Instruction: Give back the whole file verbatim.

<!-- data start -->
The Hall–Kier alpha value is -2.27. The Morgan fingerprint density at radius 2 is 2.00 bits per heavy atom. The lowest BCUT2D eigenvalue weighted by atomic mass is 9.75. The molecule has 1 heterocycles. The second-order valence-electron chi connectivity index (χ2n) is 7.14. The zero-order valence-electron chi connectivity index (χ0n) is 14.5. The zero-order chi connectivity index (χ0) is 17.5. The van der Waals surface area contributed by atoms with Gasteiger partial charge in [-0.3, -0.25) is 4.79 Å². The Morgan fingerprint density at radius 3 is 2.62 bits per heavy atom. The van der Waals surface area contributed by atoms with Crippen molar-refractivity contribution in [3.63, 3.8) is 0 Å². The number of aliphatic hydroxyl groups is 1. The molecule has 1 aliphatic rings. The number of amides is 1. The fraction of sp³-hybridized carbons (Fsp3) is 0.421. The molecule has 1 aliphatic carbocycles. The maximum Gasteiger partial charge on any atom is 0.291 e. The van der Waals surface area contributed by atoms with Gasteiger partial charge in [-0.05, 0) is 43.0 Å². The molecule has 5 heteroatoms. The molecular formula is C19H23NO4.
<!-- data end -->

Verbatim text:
The Hall–Kier alpha value is -2.27. The Morgan fingerprint density at radius 2 is 2.00 bits per heavy atom. The lowest BCUT2D eigenvalue weighted by atomic mass is 9.75. The molecule has 1 heterocycles. The second-order valence-electron chi connectivity index (χ2n) is 7.14. The zero-order valence-electron chi connectivity index (χ0n) is 14.5. The zero-order chi connectivity index (χ0) is 17.5. The van der Waals surface area contributed by atoms with Gasteiger partial charge in [-0.3, -0.25) is 4.79 Å². The Morgan fingerprint density at radius 3 is 2.62 bits per heavy atom. The van der Waals surface area contributed by atoms with Crippen molar-refractivity contribution in [3.63, 3.8) is 0 Å². The number of aliphatic hydroxyl groups is 1. The molecule has 1 aliphatic rings. The number of amides is 1. The fraction of sp³-hybridized carbons (Fsp3) is 0.421. The molecule has 1 aliphatic carbocycles. The maximum Gasteiger partial charge on any atom is 0.291 e. The van der Waals surface area contributed by atoms with Gasteiger partial charge in [-0.05, 0) is 43.0 Å². The molecule has 5 heteroatoms. The molecular formula is C19H23NO4.